Yeon Soo Jung and Chan Moon Park of Kim & Chang provide an overview of Korea’s KYC, due diligence and anti-money laundering procedures and requirements
Know Your Customer (KYC) regulations require financial institutions and other regulated companies to identify, document and validate the authenticity of the customer before undertaking any service for them. Comprehensive KYC policies, including customer due diligence (CDD) requirements, serve as a risk mitigant and surveillance control to safeguard financial institutions, their systems and platforms, from being taken advantage of by money launderers.
Korea is no exception. The KYC/CDD requirements form an important part of the anti-money laundering regime in Korea and it is generally imposed and governed by the Act on Reporting and Use of Information Concerning Certain Financial Transactions (the Financial Transactions Reporting Act or FTRA). The FTRA, however, only applies to those financial institutions that are duly licensed under the relevant provisions of the Korean financial regulations, and therefore any fintech companies that are not within the realm of the regulated financial industry would not be subject to these KYC/CDD requirements.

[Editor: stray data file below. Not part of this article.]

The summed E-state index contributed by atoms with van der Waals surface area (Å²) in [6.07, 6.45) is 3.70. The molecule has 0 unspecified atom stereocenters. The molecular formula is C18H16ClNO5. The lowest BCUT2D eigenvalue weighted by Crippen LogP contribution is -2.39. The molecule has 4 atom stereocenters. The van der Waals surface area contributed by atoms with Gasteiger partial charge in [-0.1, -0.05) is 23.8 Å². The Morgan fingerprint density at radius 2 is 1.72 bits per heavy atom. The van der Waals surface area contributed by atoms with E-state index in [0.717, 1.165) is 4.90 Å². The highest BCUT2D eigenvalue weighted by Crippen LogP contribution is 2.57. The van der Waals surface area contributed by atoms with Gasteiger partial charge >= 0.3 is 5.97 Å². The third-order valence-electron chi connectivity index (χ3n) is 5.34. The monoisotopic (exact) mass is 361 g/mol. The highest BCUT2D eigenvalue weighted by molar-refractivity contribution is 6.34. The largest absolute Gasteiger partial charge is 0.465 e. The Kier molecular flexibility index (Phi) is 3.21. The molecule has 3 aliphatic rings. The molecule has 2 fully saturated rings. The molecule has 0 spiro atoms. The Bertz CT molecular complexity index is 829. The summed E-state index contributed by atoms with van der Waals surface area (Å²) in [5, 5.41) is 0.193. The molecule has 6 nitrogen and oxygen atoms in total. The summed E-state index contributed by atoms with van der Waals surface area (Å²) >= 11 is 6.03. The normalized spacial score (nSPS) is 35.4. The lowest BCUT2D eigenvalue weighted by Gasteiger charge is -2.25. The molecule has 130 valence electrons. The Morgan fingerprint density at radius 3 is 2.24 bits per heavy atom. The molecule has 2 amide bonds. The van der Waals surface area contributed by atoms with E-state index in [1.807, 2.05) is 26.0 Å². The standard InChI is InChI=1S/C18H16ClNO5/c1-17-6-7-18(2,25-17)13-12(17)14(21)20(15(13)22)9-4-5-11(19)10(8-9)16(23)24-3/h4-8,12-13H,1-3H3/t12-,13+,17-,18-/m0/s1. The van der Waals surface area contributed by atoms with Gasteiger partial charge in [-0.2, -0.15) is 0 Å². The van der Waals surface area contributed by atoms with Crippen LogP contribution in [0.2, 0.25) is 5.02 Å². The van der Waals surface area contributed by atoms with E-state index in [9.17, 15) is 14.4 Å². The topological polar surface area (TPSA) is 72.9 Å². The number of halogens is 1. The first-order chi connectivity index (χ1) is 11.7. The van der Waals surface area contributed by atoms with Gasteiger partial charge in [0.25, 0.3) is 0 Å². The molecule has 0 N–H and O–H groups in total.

Financial institutions are required to conduct CDD and establish business protocols to confirm the personal information of a customer who opens a new account or carries out a one-time transaction of over $10,000 or over KRW20 million. They are also required to authenticate the identity of a customer and confirm the purpose of the transaction if they have any reason to suspect potential money laundering activities. There is a separate set of CDD requirements for casino operators designed to prevent such operations from being taken advantage of for money laundering purposes. For those services and industries with little-to-low risk of money laundering, simplified CDD can suffice. For the high risk industries, on the other hand, the enhanced CDD would apply.
Starting in 2016, Korean financial institutions are required to identify the 'beneficial owner' of each customer and take reasonable steps to verify the identity of that person as part of their CDD. This applies to both individual customers acting on behalf of another individual, or corporate institutional clients that are controlled by a natural person or another institution with a large ownership stake in the institution.
Anti-money laundering risks